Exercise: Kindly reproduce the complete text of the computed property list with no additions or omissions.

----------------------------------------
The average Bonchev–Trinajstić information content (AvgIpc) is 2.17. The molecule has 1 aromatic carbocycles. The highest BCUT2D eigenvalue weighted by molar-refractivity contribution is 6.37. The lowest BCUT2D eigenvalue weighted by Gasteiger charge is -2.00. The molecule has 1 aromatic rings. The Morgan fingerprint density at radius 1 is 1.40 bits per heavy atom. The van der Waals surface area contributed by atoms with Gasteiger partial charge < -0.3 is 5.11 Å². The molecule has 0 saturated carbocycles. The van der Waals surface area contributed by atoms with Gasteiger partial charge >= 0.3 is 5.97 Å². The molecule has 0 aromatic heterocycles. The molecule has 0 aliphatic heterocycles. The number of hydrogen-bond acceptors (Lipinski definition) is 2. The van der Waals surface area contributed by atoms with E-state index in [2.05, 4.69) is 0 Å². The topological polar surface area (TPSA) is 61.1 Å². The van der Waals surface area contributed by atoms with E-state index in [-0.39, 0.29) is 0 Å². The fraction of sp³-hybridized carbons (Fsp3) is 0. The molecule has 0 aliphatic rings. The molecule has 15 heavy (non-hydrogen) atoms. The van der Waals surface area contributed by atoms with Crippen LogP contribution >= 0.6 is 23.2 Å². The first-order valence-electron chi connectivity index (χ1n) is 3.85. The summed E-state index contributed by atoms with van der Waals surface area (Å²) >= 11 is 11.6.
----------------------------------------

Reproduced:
The average Bonchev–Trinajstić information content (AvgIpc) is 2.17. The molecule has 1 aromatic carbocycles. The highest BCUT2D eigenvalue weighted by molar-refractivity contribution is 6.37. The lowest BCUT2D eigenvalue weighted by Gasteiger charge is -2.00. The molecule has 1 aromatic rings. The Morgan fingerprint density at radius 1 is 1.40 bits per heavy atom. The van der Waals surface area contributed by atoms with Gasteiger partial charge < -0.3 is 5.11 Å². The molecule has 0 saturated carbocycles. The van der Waals surface area contributed by atoms with Gasteiger partial charge >= 0.3 is 5.97 Å². The molecule has 0 aromatic heterocycles. The molecule has 0 aliphatic heterocycles. The number of hydrogen-bond acceptors (Lipinski definition) is 2. The van der Waals surface area contributed by atoms with E-state index in [2.05, 4.69) is 0 Å². The topological polar surface area (TPSA) is 61.1 Å². The van der Waals surface area contributed by atoms with E-state index in [-0.39, 0.29) is 0 Å². The fraction of sp³-hybridized carbons (Fsp3) is 0. The molecule has 0 aliphatic rings. The molecule has 15 heavy (non-hydrogen) atoms. The van der Waals surface area contributed by atoms with Crippen LogP contribution >= 0.6 is 23.2 Å². The first-order valence-electron chi connectivity index (χ1n) is 3.85. The summed E-state index contributed by atoms with van der Waals surface area (Å²) >= 11 is 11.6.